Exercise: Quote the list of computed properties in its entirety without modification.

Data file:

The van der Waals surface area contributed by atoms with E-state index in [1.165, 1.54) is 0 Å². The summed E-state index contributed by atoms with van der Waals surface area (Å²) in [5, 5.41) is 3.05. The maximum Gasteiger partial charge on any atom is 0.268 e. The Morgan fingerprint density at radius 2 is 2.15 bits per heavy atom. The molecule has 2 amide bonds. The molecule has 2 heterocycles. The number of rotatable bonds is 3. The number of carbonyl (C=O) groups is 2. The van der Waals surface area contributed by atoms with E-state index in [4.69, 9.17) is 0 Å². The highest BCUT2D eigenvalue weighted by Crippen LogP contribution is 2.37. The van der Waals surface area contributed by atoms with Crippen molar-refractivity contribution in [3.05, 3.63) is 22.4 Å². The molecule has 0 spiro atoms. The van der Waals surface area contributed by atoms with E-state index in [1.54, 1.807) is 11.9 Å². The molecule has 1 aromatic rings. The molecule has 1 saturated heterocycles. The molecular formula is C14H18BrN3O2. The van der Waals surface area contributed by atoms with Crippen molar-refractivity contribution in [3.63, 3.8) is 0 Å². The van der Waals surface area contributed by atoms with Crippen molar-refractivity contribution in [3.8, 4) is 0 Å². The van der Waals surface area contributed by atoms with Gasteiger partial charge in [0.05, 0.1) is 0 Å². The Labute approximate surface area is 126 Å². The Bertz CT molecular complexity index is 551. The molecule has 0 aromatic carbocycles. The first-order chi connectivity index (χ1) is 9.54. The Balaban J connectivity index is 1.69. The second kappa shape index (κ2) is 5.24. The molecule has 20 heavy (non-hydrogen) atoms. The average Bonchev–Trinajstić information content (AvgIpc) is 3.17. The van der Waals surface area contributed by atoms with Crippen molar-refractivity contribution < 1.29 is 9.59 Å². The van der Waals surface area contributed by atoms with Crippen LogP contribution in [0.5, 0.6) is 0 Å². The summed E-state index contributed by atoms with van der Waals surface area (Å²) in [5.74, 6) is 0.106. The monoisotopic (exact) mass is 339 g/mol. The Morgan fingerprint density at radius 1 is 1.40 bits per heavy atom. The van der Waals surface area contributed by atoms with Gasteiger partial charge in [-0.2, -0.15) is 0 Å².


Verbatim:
The van der Waals surface area contributed by atoms with E-state index in [1.165, 1.54) is 0 Å². The summed E-state index contributed by atoms with van der Waals surface area (Å²) in [5, 5.41) is 3.05. The maximum Gasteiger partial charge on any atom is 0.268 e. The Morgan fingerprint density at radius 2 is 2.15 bits per heavy atom. The molecule has 2 amide bonds. The molecule has 2 heterocycles. The number of rotatable bonds is 3. The number of carbonyl (C=O) groups is 2. The van der Waals surface area contributed by atoms with E-state index in [4.69, 9.17) is 0 Å². The highest BCUT2D eigenvalue weighted by Crippen LogP contribution is 2.37. The van der Waals surface area contributed by atoms with Crippen molar-refractivity contribution in [3.05, 3.63) is 22.4 Å². The molecule has 0 spiro atoms. The van der Waals surface area contributed by atoms with E-state index in [1.54, 1.807) is 11.9 Å². The molecule has 1 aromatic rings. The molecule has 1 saturated heterocycles. The molecular formula is C14H18BrN3O2. The van der Waals surface area contributed by atoms with Crippen molar-refractivity contribution in [3.63, 3.8) is 0 Å². The van der Waals surface area contributed by atoms with Crippen molar-refractivity contribution in [3.8, 4) is 0 Å². The van der Waals surface area contributed by atoms with Gasteiger partial charge in [0.05, 0.1) is 0 Å². The Labute approximate surface area is 126 Å². The Bertz CT molecular complexity index is 551. The molecule has 0 aromatic carbocycles. The first-order chi connectivity index (χ1) is 9.54. The Balaban J connectivity index is 1.69. The second kappa shape index (κ2) is 5.24. The molecule has 20 heavy (non-hydrogen) atoms. The average Bonchev–Trinajstić information content (AvgIpc) is 3.17. The van der Waals surface area contributed by atoms with Crippen molar-refractivity contribution < 1.29 is 9.59 Å². The van der Waals surface area contributed by atoms with Crippen LogP contribution in [0.5, 0.6) is 0 Å². The summed E-state index contributed by atoms with van der Waals surface area (Å²) in [5.74, 6) is 0.106. The monoisotopic (exact) mass is 339 g/mol. The Morgan fingerprint density at radius 1 is 1.40 bits per heavy atom. The van der Waals surface area contributed by atoms with Gasteiger partial charge in [-0.2, -0.15) is 0 Å².